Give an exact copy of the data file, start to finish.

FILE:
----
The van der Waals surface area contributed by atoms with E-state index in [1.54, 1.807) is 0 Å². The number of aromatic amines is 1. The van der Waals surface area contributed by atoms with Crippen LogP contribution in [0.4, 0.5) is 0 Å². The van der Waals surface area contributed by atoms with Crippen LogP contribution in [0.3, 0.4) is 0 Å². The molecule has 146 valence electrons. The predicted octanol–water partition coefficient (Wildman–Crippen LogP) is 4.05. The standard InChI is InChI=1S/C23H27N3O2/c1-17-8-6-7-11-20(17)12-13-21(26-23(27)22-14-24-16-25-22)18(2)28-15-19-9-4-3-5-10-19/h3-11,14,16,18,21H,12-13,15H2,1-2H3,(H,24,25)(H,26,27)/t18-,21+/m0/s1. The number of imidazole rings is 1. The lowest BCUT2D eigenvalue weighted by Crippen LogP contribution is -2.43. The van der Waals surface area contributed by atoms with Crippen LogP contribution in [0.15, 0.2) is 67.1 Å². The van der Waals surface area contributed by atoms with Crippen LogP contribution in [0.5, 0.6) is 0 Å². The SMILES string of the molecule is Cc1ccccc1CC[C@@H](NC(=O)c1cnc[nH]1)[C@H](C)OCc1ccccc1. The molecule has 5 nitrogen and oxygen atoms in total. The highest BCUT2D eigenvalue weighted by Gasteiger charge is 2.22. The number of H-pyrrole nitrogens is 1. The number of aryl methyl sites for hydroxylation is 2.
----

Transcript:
The van der Waals surface area contributed by atoms with E-state index in [1.54, 1.807) is 0 Å². The number of aromatic amines is 1. The van der Waals surface area contributed by atoms with Crippen LogP contribution in [0.4, 0.5) is 0 Å². The van der Waals surface area contributed by atoms with Crippen LogP contribution in [0.3, 0.4) is 0 Å². The molecule has 146 valence electrons. The predicted octanol–water partition coefficient (Wildman–Crippen LogP) is 4.05. The standard InChI is InChI=1S/C23H27N3O2/c1-17-8-6-7-11-20(17)12-13-21(26-23(27)22-14-24-16-25-22)18(2)28-15-19-9-4-3-5-10-19/h3-11,14,16,18,21H,12-13,15H2,1-2H3,(H,24,25)(H,26,27)/t18-,21+/m0/s1. The number of imidazole rings is 1. The lowest BCUT2D eigenvalue weighted by Crippen LogP contribution is -2.43. The van der Waals surface area contributed by atoms with Crippen LogP contribution in [0.15, 0.2) is 67.1 Å². The van der Waals surface area contributed by atoms with Crippen LogP contribution in [0.5, 0.6) is 0 Å². The SMILES string of the molecule is Cc1ccccc1CC[C@@H](NC(=O)c1cnc[nH]1)[C@H](C)OCc1ccccc1. The molecule has 5 nitrogen and oxygen atoms in total. The highest BCUT2D eigenvalue weighted by Gasteiger charge is 2.22. The number of H-pyrrole nitrogens is 1. The number of aryl methyl sites for hydroxylation is 2.